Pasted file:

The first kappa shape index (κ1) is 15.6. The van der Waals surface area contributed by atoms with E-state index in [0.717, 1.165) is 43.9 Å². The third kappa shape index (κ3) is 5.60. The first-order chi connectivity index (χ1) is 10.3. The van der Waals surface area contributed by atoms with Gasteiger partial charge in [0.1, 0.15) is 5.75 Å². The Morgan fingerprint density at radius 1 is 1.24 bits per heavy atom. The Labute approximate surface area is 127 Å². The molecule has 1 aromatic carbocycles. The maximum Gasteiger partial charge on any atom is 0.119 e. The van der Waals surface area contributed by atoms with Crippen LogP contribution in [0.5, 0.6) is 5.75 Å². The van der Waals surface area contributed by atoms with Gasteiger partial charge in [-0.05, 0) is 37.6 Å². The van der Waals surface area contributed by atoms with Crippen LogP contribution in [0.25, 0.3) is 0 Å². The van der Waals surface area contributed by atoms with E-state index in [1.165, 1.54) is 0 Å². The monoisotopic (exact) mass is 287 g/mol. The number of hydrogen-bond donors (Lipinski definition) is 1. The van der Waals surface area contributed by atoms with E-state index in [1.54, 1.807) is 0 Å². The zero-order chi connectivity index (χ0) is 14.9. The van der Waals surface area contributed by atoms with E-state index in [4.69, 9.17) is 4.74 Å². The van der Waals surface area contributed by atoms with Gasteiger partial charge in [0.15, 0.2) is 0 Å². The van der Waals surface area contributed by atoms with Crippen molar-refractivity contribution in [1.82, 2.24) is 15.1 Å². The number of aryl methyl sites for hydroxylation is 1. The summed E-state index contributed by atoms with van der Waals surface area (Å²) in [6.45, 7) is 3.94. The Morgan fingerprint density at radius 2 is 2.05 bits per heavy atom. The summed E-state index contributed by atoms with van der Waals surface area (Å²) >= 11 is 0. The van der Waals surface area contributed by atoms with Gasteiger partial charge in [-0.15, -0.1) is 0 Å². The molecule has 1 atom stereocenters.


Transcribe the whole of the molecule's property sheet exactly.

The first kappa shape index (κ1) is 15.6. The van der Waals surface area contributed by atoms with E-state index in [0.717, 1.165) is 43.9 Å². The third kappa shape index (κ3) is 5.60. The first-order chi connectivity index (χ1) is 10.3. The van der Waals surface area contributed by atoms with Gasteiger partial charge in [0.1, 0.15) is 5.75 Å². The Morgan fingerprint density at radius 1 is 1.24 bits per heavy atom. The Labute approximate surface area is 127 Å². The molecule has 1 aromatic carbocycles. The maximum Gasteiger partial charge on any atom is 0.119 e. The van der Waals surface area contributed by atoms with Crippen LogP contribution in [0.5, 0.6) is 5.75 Å². The van der Waals surface area contributed by atoms with Gasteiger partial charge in [-0.05, 0) is 37.6 Å². The van der Waals surface area contributed by atoms with Crippen LogP contribution in [0.25, 0.3) is 0 Å². The van der Waals surface area contributed by atoms with E-state index in [1.165, 1.54) is 0 Å². The monoisotopic (exact) mass is 287 g/mol. The number of hydrogen-bond donors (Lipinski definition) is 1. The van der Waals surface area contributed by atoms with E-state index in [1.54, 1.807) is 0 Å². The zero-order chi connectivity index (χ0) is 14.9. The van der Waals surface area contributed by atoms with E-state index in [4.69, 9.17) is 4.74 Å². The van der Waals surface area contributed by atoms with Gasteiger partial charge in [0.15, 0.2) is 0 Å². The van der Waals surface area contributed by atoms with Crippen molar-refractivity contribution in [1.82, 2.24) is 15.1 Å². The number of aryl methyl sites for hydroxylation is 1. The summed E-state index contributed by atoms with van der Waals surface area (Å²) in [6.45, 7) is 3.94. The Morgan fingerprint density at radius 2 is 2.05 bits per heavy atom. The summed E-state index contributed by atoms with van der Waals surface area (Å²) >= 11 is 0. The van der Waals surface area contributed by atoms with Gasteiger partial charge in [-0.15, -0.1) is 0 Å². The molecule has 1 atom stereocenters.